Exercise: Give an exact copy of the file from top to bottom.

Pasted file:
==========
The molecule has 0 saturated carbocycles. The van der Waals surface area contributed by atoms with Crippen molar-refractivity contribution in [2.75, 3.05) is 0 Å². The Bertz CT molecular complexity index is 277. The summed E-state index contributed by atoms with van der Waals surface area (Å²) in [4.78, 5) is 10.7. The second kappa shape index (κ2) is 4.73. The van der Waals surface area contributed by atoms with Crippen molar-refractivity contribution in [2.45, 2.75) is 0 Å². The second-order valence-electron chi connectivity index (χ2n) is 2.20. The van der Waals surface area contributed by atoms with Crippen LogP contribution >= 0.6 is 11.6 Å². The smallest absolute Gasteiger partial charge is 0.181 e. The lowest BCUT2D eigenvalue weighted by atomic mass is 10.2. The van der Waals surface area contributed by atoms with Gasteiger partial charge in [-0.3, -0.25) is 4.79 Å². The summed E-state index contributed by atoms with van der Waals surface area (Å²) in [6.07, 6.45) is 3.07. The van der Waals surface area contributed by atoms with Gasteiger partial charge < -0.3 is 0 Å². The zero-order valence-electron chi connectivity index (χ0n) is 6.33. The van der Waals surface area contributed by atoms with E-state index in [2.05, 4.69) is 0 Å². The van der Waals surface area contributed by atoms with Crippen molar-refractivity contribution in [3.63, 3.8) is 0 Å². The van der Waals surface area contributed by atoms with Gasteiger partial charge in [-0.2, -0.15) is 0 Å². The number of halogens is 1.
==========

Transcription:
The molecule has 0 saturated carbocycles. The van der Waals surface area contributed by atoms with Crippen molar-refractivity contribution in [2.75, 3.05) is 0 Å². The Bertz CT molecular complexity index is 277. The summed E-state index contributed by atoms with van der Waals surface area (Å²) in [4.78, 5) is 10.7. The second kappa shape index (κ2) is 4.73. The van der Waals surface area contributed by atoms with Crippen molar-refractivity contribution in [2.45, 2.75) is 0 Å². The second-order valence-electron chi connectivity index (χ2n) is 2.20. The van der Waals surface area contributed by atoms with Crippen LogP contribution >= 0.6 is 11.6 Å². The smallest absolute Gasteiger partial charge is 0.181 e. The lowest BCUT2D eigenvalue weighted by atomic mass is 10.2. The van der Waals surface area contributed by atoms with Gasteiger partial charge in [-0.3, -0.25) is 4.79 Å². The summed E-state index contributed by atoms with van der Waals surface area (Å²) in [6.07, 6.45) is 3.07. The van der Waals surface area contributed by atoms with Gasteiger partial charge < -0.3 is 0 Å². The zero-order valence-electron chi connectivity index (χ0n) is 6.33. The van der Waals surface area contributed by atoms with E-state index in [2.05, 4.69) is 0 Å². The van der Waals surface area contributed by atoms with Crippen molar-refractivity contribution in [3.63, 3.8) is 0 Å². The van der Waals surface area contributed by atoms with Gasteiger partial charge in [-0.2, -0.15) is 0 Å². The number of halogens is 1.